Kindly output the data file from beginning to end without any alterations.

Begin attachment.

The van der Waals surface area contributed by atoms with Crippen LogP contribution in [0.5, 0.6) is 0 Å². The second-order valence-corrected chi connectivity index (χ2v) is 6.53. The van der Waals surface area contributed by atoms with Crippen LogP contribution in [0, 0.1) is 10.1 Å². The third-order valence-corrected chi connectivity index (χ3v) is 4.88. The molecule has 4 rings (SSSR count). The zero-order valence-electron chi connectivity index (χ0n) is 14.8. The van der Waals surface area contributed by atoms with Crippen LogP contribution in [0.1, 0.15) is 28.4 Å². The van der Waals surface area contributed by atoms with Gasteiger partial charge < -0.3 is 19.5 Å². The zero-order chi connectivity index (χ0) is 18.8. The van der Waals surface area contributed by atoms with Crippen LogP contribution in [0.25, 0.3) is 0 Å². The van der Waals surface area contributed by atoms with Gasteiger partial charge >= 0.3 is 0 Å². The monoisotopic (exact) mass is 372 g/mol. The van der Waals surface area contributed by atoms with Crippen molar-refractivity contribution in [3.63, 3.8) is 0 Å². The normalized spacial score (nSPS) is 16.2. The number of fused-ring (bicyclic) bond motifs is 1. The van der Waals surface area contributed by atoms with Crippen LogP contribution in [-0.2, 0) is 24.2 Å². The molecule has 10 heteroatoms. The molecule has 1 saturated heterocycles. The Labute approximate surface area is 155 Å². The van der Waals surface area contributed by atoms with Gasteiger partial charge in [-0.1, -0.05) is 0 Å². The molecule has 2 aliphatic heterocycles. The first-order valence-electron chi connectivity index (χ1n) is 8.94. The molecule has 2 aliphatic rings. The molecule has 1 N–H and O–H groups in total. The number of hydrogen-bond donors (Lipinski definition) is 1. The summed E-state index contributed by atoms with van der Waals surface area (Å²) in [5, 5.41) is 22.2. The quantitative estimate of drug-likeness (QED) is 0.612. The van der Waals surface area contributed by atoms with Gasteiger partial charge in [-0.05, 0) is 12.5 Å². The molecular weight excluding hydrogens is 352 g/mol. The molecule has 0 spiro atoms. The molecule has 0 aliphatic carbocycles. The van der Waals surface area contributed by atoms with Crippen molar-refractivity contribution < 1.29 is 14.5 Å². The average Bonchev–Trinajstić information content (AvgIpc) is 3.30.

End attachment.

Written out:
The van der Waals surface area contributed by atoms with Crippen LogP contribution in [0.5, 0.6) is 0 Å². The second-order valence-corrected chi connectivity index (χ2v) is 6.53. The van der Waals surface area contributed by atoms with Crippen LogP contribution in [0, 0.1) is 10.1 Å². The third-order valence-corrected chi connectivity index (χ3v) is 4.88. The molecule has 4 rings (SSSR count). The zero-order valence-electron chi connectivity index (χ0n) is 14.8. The van der Waals surface area contributed by atoms with Crippen LogP contribution in [0.1, 0.15) is 28.4 Å². The van der Waals surface area contributed by atoms with Gasteiger partial charge < -0.3 is 19.5 Å². The zero-order chi connectivity index (χ0) is 18.8. The van der Waals surface area contributed by atoms with Crippen LogP contribution in [0.25, 0.3) is 0 Å². The van der Waals surface area contributed by atoms with Gasteiger partial charge >= 0.3 is 0 Å². The monoisotopic (exact) mass is 372 g/mol. The van der Waals surface area contributed by atoms with Crippen molar-refractivity contribution in [3.63, 3.8) is 0 Å². The normalized spacial score (nSPS) is 16.2. The number of fused-ring (bicyclic) bond motifs is 1. The van der Waals surface area contributed by atoms with Crippen LogP contribution in [-0.2, 0) is 24.2 Å². The molecule has 10 heteroatoms. The molecule has 1 saturated heterocycles. The Labute approximate surface area is 155 Å². The van der Waals surface area contributed by atoms with Gasteiger partial charge in [-0.1, -0.05) is 0 Å². The molecule has 2 aliphatic heterocycles. The first-order valence-electron chi connectivity index (χ1n) is 8.94. The molecule has 2 aliphatic rings. The molecule has 1 N–H and O–H groups in total. The number of hydrogen-bond donors (Lipinski definition) is 1. The summed E-state index contributed by atoms with van der Waals surface area (Å²) in [5, 5.41) is 22.2. The quantitative estimate of drug-likeness (QED) is 0.612. The van der Waals surface area contributed by atoms with Gasteiger partial charge in [-0.05, 0) is 12.5 Å². The molecular weight excluding hydrogens is 352 g/mol. The molecule has 0 spiro atoms. The molecule has 0 aliphatic carbocycles. The van der Waals surface area contributed by atoms with Crippen molar-refractivity contribution < 1.29 is 14.5 Å². The average Bonchev–Trinajstić information content (AvgIpc) is 3.30.